“Money can’t buy life.” Such were Bob Marley’s last words to his son Ziggy before dying of cancer 34 years ago today. The following comes from a 1984 book review by George DeStefano, a freelance critic and the author of An Offer We Can’t Refuse: The Mafia in the Mind of America (2006). The book under review was Catch a Fire: The Life of Bob Marley, by Timothy White. The headline was “Marley as Messiah.”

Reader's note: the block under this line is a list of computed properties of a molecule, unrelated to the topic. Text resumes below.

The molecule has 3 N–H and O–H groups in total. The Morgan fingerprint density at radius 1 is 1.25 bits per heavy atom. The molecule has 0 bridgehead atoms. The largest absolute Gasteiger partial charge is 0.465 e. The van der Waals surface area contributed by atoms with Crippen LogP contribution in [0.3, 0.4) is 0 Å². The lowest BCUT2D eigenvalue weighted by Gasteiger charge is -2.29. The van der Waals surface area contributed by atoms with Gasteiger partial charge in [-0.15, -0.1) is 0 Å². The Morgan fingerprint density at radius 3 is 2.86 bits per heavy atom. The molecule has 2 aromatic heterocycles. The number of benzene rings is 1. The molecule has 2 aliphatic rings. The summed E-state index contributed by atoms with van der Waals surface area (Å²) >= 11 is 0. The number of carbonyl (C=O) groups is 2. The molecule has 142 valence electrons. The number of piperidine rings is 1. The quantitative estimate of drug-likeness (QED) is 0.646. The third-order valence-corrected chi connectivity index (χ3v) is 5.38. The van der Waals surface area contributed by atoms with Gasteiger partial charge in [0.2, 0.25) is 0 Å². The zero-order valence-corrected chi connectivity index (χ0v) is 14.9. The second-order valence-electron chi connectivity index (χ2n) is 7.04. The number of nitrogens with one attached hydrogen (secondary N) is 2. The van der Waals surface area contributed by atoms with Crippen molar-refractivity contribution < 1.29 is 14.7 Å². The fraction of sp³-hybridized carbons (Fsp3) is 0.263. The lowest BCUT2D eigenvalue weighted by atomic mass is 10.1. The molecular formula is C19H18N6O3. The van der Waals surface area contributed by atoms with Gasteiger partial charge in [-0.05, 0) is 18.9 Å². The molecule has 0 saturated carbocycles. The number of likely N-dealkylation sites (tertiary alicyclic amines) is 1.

No great savant or leader, Marley was as confused as any of us by the maddening contradictions of life. He was, however, also a unique artist who articulated the hopes and sufferings of the poor and powerless through his direct, unaffected folk poetry and protest lyrics. Perhaps what is most significant about Bob Marley is that for a brief while he managed to alter the terms of cultural exchange between First and Third Worlds. Until he came along, Western domination of the black West Indian psyche was near-total, encompassing everything from standards for high art to gangster movies and Coca-Cola. Marley seduced Babylon with a beat and a hard-won moral authority that no pop music figure before or since has managed to achieve.
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